Leaders in Retail Titans Of Transformation

The Retail Podcast by Vue.ai: Leaders in Retail | Zenyum25 min read

November 19, 2020   |   17 min read
The Vue Podcast: Leaders in Retail |Julian Artopé

The Retail Podcast by Vue.ai: Leaders in Retail | Zenyum25 min read

Reading Time: 17 minutes

Did you know that the cosmetic dentistry market is expected to grow from $21.9 billion in 2020 to $30.1 billion by 2025? Increased awareness and focus on aesthetics is a major factor for the demand for cosmetic dentistry to rapidly grow even now. Additionally, the prevalence of oral health disorders and rising dental tourism in emerging markets, makes it a very exciting space to watch out for. In this retail podcast, we have Julian Artopé, co-founder and CEO of Zenyum. Zenyum is a consumer-focused health care brand with a mission to help Asia smile through its range of 3D printed, invisible faces and cosmetic dental treatments, at very affordable prices.

Tune into this episode of The Retail Podcast by Vue.ai, and listen to Julian talk about:

  • How the idea for Zenyum came about
  • How Zenyum ensures affordable dental procedures by using technology
  • The growth of cosmetic dentistry market and Zenyum’s product creation
  • How the brand is investing in various technology for a seamless experience
  • How Zenyum is turning into a lifestyle for people across Asia

Here’s the transcript, to make your experience easier:

Akshara Subramanian: Welcome to a brand new episode of The Retail Podcast by Vue.ai. Your go-to destination for the latest in AI and retail. The cosmetic dentistry market is expected to grow from $21.9 billion in 2020 to $30.1 billion by 2025. And while the pandemic might have skewed those numbers a bit, there’s still no doubt that demand for cosmetic dentistry is rapidly growing. There’s so much awareness and driving focus on aesthetics and increasing prevalence of oral health disorders and rising dental tourism in emerging markets, which makes it a very exciting space to watch out for. Today, we’re about to find out why this space is so exciting from a company that’s disrupting the segment, specifically in the Asian market, with their cutting edge dental products. I’m very excited to welcome Julian Artopé, co-founder and CEO of Zenyum. Zenyum is a consumer-focused health care brand with a mission to help Asia smile through its range of 3D printed, invisible faces and cosmetic dental treatments, at very, very affordable prices. Welcome, Julian. Thank you so much for being with us here today.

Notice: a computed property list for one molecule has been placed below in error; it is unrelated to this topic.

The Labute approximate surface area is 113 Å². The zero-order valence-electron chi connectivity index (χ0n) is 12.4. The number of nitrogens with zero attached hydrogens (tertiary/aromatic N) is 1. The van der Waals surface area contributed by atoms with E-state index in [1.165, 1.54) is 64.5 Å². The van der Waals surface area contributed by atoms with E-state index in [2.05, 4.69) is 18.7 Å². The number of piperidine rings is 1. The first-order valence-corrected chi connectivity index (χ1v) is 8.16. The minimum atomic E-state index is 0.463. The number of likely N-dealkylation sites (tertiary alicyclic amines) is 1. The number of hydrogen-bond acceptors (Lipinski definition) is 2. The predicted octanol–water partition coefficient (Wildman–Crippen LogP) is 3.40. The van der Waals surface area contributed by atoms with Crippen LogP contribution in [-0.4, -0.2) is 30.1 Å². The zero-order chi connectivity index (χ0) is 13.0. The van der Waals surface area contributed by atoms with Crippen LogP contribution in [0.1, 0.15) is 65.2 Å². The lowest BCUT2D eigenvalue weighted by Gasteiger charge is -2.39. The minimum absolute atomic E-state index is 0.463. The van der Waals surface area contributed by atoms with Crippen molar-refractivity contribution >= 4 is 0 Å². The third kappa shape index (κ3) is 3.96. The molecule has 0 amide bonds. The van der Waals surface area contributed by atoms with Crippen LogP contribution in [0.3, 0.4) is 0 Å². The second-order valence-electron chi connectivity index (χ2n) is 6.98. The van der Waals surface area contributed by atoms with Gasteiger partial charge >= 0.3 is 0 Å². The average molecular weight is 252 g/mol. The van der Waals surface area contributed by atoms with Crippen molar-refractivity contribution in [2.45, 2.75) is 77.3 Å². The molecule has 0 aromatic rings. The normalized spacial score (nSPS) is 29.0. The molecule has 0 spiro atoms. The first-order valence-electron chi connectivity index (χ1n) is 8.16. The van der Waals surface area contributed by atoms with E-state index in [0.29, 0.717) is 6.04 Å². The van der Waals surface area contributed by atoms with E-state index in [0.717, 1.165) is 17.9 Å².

Julian Artopé: Hi Akshara, thanks so much for the invitation. Excited to be here.

Akshara Subramanian: Fabulous. So, Julian, there are a lot of products in the market today that are focused on oral health care. But at Zenyum, you’ve almost made it something to aspire to. I notice that you say ‘brushing mindfully’ with the Sonic Toothbrush as a way to get consumers to pay attention to their brushing patterns. So talk to us about how the idea for Zenyum came about and what kind of products you’re creating.

Julian Artopé: Right. So, first of all, to highlight that I am not a dentist or an orthodontist myself. I have been building tech companies for the last 15 years. And in fact, I became a founder too early in my life and then made it a mission for myself to learn from great companies on how to build firms. And one thing that became clear, because, over the course of the last 15 years, I’ve been in everything from social networks to digital payments to content, to classifieds, to price comparison. And when I was ready again to found my own company with Zenyum, we wanted to set out to build a large consumer brand, so we were not so interested in building a B2B business or SaaS company, but we wanted to build something with consumers. And I myself arrived here in Singapore in 2016. And my personal take is that South-East Asia is probably the most exciting region in the world when it comes to the very fast-rising consumer class. And I studied here in Singapore, at INSEAD. And one evening I was talking to the husband of a good friend, who is an orthodontist, and it was a very interesting conversation because he said, I studied for 13 years and now I’m seeing the biggest disruption that orthodontics has seen in a long time due to 3D printing and due to CAD/CAM designers, which are taking over large parts of my profession. And that all sounded very intriguing. And so I started looking into that sector and learned about 3D printed invisible braces. I’m not sure whether you have braces as a kid, but I did.